The new scheme, if successful, will see Thailand charting a more innovative course to economic development which diverges from conventional thinking. The country already has a chronic inequality problem with a significant proportion of the population still living an agrarian existence while utilising migrant labour to power its construction, manufacturing and export sectors.
Thailand is moving forward with an ambitious scheme to attract 1 million foreign residents to the kingdom between 2022 and 2026 who are expected to account for up to 6% of the country’s annual GDP by the end of the plan’s final year. The programme, which involves significant changes to the country’s labour and property ownership laws, was given the green light this week and is to be monitored by the National Economic and Social Development Council (NESDC).
A Thai cabinet meeting at Government House on Tuesday agreed in principle to a range of measures aimed at attracting up to one million high-income foreigners to live and work in Thailand over the next five years.
After cabinet, government spokesman Thanakorn Wangboonkongchana gave some further details.
The scheme is being pushed by the Centre for Economic Situation Administration (CESA) led by Deputy Prime Minister Supattanapong Punmeechaow.
It is understood that former JP Morgan boss in Thailand Mr Chayotid Kridakon, a key advisor to the government, is the mastermind behind the plan.
The kingdom’s divergent economy and society is facing significant and growing challenges
It comes as Thailand’s economy and society face a range of chronic problems including a deteriorating demographic profile which places increasing demands on the country’s still developing social security services and the economic damage inflicted by the COVID-19 crisis.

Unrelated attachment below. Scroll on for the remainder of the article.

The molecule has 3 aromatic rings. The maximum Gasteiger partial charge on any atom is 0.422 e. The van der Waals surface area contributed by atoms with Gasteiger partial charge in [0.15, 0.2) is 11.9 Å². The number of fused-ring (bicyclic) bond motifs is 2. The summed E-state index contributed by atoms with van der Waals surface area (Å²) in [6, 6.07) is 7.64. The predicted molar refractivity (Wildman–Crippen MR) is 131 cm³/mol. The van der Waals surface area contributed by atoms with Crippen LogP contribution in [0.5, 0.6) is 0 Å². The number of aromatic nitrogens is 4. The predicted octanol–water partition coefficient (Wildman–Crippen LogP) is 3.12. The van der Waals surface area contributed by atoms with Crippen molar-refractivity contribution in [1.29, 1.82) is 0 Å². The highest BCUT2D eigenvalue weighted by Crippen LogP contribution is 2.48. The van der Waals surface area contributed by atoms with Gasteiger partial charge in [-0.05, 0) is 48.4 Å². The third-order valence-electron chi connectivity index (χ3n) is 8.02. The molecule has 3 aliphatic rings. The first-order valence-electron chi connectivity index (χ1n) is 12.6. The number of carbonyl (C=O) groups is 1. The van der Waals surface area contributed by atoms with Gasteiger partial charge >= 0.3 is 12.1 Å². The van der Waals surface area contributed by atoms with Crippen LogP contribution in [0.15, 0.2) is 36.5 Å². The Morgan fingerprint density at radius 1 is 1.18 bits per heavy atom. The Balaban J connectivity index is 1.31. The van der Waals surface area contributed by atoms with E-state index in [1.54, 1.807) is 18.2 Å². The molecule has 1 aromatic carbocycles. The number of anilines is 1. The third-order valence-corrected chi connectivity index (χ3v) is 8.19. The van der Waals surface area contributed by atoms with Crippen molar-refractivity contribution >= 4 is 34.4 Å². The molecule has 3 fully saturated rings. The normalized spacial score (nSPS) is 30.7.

The kingdoms’ economy diverges from world norms with a reliance on cheap migrant labour to support its manufacturing and export industry as well as its thriving construction sector while between 33% and 40% of people still live on the land in agrarian communities with limited access to economic opportunities.
The project to attract 1 million foreigners is estimated by the government and proponents of the initiative to have the potential to add 6 to 7% to Thailand’s annual GDP over the same time frame up to the end of 2026.
World Bank has consistently called on the government to address inequality of opportunity in its economic policies for future generations
The move comes as The World Bank and International Monetary Fund have consistently urged Thai economic planners to widen and develop social security protections in the kingdom, to broaden the tax base and tackle inequality to help develop the domestic economy, improve access to education and economic opportunities for younger generations in Thailand.
A recent study showed that the flow of bank deposits in the financial system since the outbreak of COVID-19 had exacerbated the country’s financial inequality leaving 91% of all accounts with deposits of over ฿1 billion held by 1.6% of the population.
Bank of Thailand figures also showed that ฿596,779 billion in funds was held by foreigners in Thailand while the country’s elite or wealthiest people held funds estimated at ฿11.41 trillion.
At the same time, 91.22% of account holders, held funds valued only at ฿1.128 trillion or 9% of the total.
Poverty is on the rise in Thailand bucking a decades-long trend where it consistently reduced
The World Bank has been particularly insistent on this issue and in 2020, it highlighted that Thailand’s poverty rate grew between 2015 and 2018 reversing decades of steady progress by the Thai government in reducing poverty in the kingdom especially since the 1980s.
The same report showed that, even before the COVID-19 recession, up to 40% of Thai people had a problem paying for food and shelter.
It pointed out that, in that period, the poverty rate grew from 7.21% to 9.85% while in absolute terms the number of people living in poverty estimated at below $2 or a day or ฿60 rose from 4.85 million to 6.7 million.
Since 1988, the poverty rate in Thailand has reduced from 65% of the population to under 10% with blips occurring during periods of economic turbulence such as the Asian Financial Crisis of 1997 and the World Financial Crisis in 2008.
The bank particularly noted that the provinces in Thailand’s Central and Northeast regions were badly hit.